11. Addressing wider inter-dependencies. At BGS our members are regularly seeing older patients with frailty who are well enough to be discharged from an acute hospital ward, but whose lack of appropriate housing means that their discharge is delayed and their likelihood of re-admission increased. “Discharge to Assess services” can reduce length of hospital stay, with some suggestion that this reduces longer term requirement for social care. The availability of transport home from hospital and support on discharge for older people living alone, as well as appropriate housing are key factors in ensuring that older people can remain independent and living in their own homes for as long as possible.
The mechanism for reaching political and public consensus on a solution.
12. Public awareness and understanding. Our members’ experience is that there is an urgent need to raise awareness and understanding of the current system. They frequently find themselves in the difficult position of explaining to a family member that their parent or partner will continue to have care needs that are significant enough to require long-term social care support whether in their own home, or in a residential or nursing home. Often it is the first time that the older person and their family become aware that social care, unlike NHS healthcare, isn’t free to all at the point of use.

13. Building public consensus. We are mindful of the concluding comments in the recent report by the National Audit Office, which suggests that ‘while the public accept the need for more funding in social care, they are sceptical about the current terms of debate’ and their evidence that people may be willing to pay more tax if this can be overcome . Our view is that the first step is to increase public awareness and understanding of the definitions of health and social care which in our experience are poorly understood.

Our experience tells us that it is crucial to engage the public and build public awareness, understanding and trust in the system before reaching the point of use. We believe that greater understanding of what it means to use social care, either at home or in a care home and how it is funded, will have a positive effect on public support for changes to the current system of funding. Testing the public appetite for any models of funding that Government propose in the Green Paper that is due to be published this summer could be very helpful.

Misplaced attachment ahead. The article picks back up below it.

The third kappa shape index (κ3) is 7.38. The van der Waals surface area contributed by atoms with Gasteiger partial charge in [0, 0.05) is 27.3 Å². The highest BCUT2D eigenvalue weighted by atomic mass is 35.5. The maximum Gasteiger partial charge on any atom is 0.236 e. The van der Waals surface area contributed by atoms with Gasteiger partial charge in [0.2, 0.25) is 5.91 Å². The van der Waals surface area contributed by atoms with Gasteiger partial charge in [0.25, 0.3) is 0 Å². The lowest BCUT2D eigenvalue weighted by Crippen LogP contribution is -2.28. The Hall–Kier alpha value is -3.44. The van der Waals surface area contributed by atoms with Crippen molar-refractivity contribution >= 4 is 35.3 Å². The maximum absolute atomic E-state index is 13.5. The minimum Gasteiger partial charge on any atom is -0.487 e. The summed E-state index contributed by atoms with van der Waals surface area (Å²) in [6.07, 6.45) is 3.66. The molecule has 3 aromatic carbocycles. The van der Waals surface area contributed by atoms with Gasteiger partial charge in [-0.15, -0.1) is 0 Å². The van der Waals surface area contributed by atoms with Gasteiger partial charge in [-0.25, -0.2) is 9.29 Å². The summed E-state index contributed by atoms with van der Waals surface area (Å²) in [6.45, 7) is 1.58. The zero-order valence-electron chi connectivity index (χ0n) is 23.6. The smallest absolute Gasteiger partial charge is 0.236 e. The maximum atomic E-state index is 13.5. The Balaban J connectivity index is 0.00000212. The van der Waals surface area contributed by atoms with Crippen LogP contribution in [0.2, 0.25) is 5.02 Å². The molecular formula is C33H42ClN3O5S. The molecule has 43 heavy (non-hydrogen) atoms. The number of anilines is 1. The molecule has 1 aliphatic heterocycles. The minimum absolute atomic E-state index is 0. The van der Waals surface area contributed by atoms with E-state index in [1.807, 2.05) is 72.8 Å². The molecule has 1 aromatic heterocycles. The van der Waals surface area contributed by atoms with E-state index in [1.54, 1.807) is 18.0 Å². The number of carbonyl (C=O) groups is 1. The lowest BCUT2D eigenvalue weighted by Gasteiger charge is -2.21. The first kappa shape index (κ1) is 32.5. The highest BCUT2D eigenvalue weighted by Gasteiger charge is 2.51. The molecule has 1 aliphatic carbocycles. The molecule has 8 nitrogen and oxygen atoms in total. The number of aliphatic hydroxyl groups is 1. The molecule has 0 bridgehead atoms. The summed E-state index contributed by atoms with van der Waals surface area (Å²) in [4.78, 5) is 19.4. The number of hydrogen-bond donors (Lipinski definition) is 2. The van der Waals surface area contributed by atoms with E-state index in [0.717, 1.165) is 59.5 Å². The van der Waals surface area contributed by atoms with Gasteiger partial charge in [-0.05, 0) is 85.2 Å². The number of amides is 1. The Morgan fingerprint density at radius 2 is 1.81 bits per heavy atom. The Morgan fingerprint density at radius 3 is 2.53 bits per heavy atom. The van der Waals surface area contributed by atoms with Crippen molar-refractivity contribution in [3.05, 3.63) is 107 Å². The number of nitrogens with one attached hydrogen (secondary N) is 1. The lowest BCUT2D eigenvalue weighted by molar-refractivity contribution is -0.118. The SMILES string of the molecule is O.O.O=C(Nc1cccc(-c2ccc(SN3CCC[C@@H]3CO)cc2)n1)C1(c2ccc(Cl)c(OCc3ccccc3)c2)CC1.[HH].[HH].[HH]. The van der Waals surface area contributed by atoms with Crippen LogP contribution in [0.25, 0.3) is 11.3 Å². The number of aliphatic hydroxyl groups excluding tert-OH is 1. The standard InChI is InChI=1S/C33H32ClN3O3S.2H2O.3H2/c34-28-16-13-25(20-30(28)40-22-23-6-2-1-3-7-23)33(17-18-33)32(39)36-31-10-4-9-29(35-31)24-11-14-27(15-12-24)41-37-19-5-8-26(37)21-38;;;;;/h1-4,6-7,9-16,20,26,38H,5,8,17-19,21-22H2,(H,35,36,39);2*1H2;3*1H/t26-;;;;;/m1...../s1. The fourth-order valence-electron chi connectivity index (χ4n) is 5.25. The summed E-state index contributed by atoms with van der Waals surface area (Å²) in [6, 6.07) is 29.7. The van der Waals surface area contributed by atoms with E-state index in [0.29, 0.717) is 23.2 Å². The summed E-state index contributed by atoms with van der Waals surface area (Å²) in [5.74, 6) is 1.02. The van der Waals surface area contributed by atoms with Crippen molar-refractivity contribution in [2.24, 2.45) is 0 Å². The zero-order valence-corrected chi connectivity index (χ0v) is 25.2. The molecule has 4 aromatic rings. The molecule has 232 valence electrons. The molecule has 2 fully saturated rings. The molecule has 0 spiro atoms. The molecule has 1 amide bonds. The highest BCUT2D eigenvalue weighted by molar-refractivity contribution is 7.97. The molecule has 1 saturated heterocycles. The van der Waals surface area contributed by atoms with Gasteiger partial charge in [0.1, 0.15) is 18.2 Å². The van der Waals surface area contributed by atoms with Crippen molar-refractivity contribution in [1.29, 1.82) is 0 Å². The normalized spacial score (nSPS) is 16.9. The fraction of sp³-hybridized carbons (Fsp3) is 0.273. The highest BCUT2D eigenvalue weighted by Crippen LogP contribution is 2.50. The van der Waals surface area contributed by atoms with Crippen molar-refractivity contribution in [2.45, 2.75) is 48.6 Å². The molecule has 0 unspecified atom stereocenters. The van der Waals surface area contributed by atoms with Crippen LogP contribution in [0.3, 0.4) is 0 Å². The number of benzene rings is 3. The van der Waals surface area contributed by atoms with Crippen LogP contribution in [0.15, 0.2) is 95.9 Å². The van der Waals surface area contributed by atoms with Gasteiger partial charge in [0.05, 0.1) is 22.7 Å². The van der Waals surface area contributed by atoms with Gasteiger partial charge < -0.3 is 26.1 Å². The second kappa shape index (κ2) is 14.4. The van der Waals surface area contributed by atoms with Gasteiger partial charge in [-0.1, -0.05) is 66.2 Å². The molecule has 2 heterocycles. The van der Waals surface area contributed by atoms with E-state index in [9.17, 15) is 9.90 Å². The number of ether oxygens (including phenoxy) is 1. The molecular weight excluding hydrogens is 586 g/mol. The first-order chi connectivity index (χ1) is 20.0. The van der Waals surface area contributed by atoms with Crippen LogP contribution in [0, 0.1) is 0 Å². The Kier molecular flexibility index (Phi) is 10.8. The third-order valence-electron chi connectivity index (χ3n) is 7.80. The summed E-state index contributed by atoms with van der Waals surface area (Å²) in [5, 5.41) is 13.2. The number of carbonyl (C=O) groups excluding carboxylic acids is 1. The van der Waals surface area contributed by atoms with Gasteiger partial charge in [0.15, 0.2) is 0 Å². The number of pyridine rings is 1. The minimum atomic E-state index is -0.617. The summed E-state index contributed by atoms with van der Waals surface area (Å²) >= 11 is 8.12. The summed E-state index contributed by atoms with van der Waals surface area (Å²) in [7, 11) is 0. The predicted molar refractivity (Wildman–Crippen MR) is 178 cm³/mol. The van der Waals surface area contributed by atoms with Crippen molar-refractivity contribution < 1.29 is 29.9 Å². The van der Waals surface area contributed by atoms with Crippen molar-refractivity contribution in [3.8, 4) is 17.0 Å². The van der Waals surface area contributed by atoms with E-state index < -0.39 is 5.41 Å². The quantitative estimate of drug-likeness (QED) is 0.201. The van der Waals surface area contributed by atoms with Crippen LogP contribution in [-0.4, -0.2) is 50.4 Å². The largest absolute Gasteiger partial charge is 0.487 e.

14. Political consensus. Given the funding and demographic pressures faced it is vital that a political consensus is reached and that there is no unnecessary delay in developing and introducing a more sustainable way of funding adult social care. The care of older people is an issue which concerns everyone and we hope very much that political agreement on the way forward can be reached. We recognise the challenges and therefore believe a person-centred approach based on evidence of need is one the key to building consensus.

Concluding comments

Reform is essential in order to ensure sustainability of social care. We have outlined briefly here some of the ways in which better integration of health, social and voluntary sector care has the potential to reduce social care demands (by Comprehensive Geriatric Assessment, falls prevention programmes, intermediate care services, discharge to assess services and voluntary sector support for discharge). We are optimistic that in the reform will result in better health outcomes for older people. We hope that the forthcoming Green Paper will provide an opportunity for Government to proactively seek to engage the public in debate about how social care should be funded in the long term. Whatever model is used, it requires financial investment at a level that is sufficient to deliver high quality, patient-centred care.

We welcome the serious consideration being given to the challenges that changes to the current system will bring. We hope very much that these will be overcome and that we can move to a system that better supports the needs of our older population.